Expect The Economy To Slow


    GRAND RAPIDS — The economy is growing, but it looks like 2005 will not measure up to 2004.

    “The economy on a national level is going pretty darn well,” Mitchell Stapley, chief fixed income officer of Fifth Third Bank, told a record crowd of 330 Tuesday at the Fifth Third economic and financial outlook luncheon at Frederik Meijer Gardens & Sculpture Park.

    Stapley said he expects economic growth to be close to 3.5 percent, which is modestly softer than 2004.

    One of the main issues is how the economy has transformed from manufacturing-based to a service-based.

    “About 83 percent of the jobs in the country are related to the service industry; 11 percent are related to manufacturing,” he said.

    One concern is the status of General Motors and Ford Motor Co. stocks. “The market is saying that GM and Ford are riskier credit,” he said.

    But looking on the positive side, Stapley said GM and Ford have more assets than most companies in this position.

    “These companies are in much, much, much better condition today than the average company that goes into the high-yield spreads,” he said.

    Though Stapley expects stocks to outperform other asset classes with returns in the mid to high single digits, he said the Federal Reserve System, inflation, corporate profits and the price of oil will be major issues for the stock market to deal with this year.

    “Investors should expect single-digit returns in the intermediate term with dividend income becoming a more important component of total return,” he said.

    Stapley said though gas prices are high, with inflation adjustment, prices are not as high as they were in the early 1980s during the oil strike. “It wasn’t as bad as it was back then,” he said.

    Overall, vehicle sales are down, but it’s not just the sales that GM and Ford have to deal with. The companies have to find ways to become more productive but that is difficult considering that the hourly compensation of an employee is $31.67 compared to China‘s 90 cents. The hourly production labor cost including health benefits is projected to be $62.48 in 2007 for the United States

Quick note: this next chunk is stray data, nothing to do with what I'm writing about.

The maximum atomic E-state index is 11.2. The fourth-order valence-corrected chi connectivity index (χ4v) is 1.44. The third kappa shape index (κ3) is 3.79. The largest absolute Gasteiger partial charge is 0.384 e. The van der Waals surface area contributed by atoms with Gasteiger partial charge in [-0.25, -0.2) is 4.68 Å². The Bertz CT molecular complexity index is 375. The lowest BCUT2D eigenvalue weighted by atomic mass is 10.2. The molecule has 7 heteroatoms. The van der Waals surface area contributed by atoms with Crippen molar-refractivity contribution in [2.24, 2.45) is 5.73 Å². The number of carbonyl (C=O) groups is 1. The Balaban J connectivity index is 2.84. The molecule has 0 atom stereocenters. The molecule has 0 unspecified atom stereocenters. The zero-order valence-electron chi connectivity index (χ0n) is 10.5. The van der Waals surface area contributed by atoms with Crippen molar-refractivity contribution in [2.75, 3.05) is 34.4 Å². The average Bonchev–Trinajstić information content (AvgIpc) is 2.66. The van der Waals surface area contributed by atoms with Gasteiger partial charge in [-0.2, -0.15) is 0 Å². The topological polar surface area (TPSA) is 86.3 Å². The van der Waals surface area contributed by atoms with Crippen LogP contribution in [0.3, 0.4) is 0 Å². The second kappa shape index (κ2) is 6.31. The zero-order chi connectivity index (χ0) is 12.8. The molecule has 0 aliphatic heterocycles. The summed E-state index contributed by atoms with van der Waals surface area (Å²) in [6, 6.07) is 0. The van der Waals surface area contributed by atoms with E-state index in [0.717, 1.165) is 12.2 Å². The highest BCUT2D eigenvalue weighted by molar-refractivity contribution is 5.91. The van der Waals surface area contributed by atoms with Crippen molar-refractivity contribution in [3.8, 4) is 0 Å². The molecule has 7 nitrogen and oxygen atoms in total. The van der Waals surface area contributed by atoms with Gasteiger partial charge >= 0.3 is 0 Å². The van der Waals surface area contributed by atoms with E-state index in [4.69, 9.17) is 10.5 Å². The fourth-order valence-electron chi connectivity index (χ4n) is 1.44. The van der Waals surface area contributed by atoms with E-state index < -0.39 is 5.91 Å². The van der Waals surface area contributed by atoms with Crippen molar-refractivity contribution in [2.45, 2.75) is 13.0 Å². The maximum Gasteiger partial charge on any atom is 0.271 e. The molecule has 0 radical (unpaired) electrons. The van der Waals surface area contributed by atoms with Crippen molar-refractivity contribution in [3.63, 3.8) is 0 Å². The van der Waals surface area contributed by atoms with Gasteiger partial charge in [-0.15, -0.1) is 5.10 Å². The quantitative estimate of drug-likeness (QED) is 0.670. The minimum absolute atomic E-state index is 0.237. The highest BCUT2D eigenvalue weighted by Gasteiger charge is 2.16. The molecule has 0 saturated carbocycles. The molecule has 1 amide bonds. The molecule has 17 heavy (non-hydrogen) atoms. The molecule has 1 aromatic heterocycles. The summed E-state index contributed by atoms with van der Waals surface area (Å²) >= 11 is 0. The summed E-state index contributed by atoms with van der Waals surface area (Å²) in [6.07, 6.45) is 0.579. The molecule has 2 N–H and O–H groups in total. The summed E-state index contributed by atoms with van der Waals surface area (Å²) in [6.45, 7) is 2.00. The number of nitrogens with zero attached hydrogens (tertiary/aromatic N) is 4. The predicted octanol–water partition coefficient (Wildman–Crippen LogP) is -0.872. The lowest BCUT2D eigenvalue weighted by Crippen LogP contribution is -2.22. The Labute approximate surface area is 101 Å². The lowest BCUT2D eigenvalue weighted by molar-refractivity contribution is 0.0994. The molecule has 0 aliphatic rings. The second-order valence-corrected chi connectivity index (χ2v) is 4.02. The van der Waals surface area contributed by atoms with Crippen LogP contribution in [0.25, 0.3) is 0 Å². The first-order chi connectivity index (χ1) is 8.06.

“When we look now at China paying 90 cents for hourly compensation, I really have some doubt we can be 35 times this productive at our auto manufacturing plants,” he said.

    GM and Ford also will have to deal with paying retired employees. GM has 2.65 retirees for every employee working. Stapley said compared with President George W. Bush declaring Social Security in crisis when there are three workers supporting every one retiree and in 35 years there will be two workers supporting every retiree, GM is truly in a crisis.

    Though there has been a decrease in manufacturing throughout the nation, Stapley said there are some industries, such as recreational products, information technology, manufacturers supporting the health-care industry and those supplying the foreign automobile manufacturers that have transplanted into the United States, that are still doing well.

    Stapley also touched on the housing market and said although Michigan housing prices have risen by 5.28 percent, that is small compared to states like Nevada, where the prices rose by 35.78 percent. Stapley said there have only been six quarters since 1985 when the average United States home prices have fallen. There have been more severe problems in markets such as New York, Houston, San Francisco and Boston

    Stapley said he believes the rise in interest rates will be less severe than the market is currently discounting and upside earnings surprises will hold the key to better than expected equity returns.    

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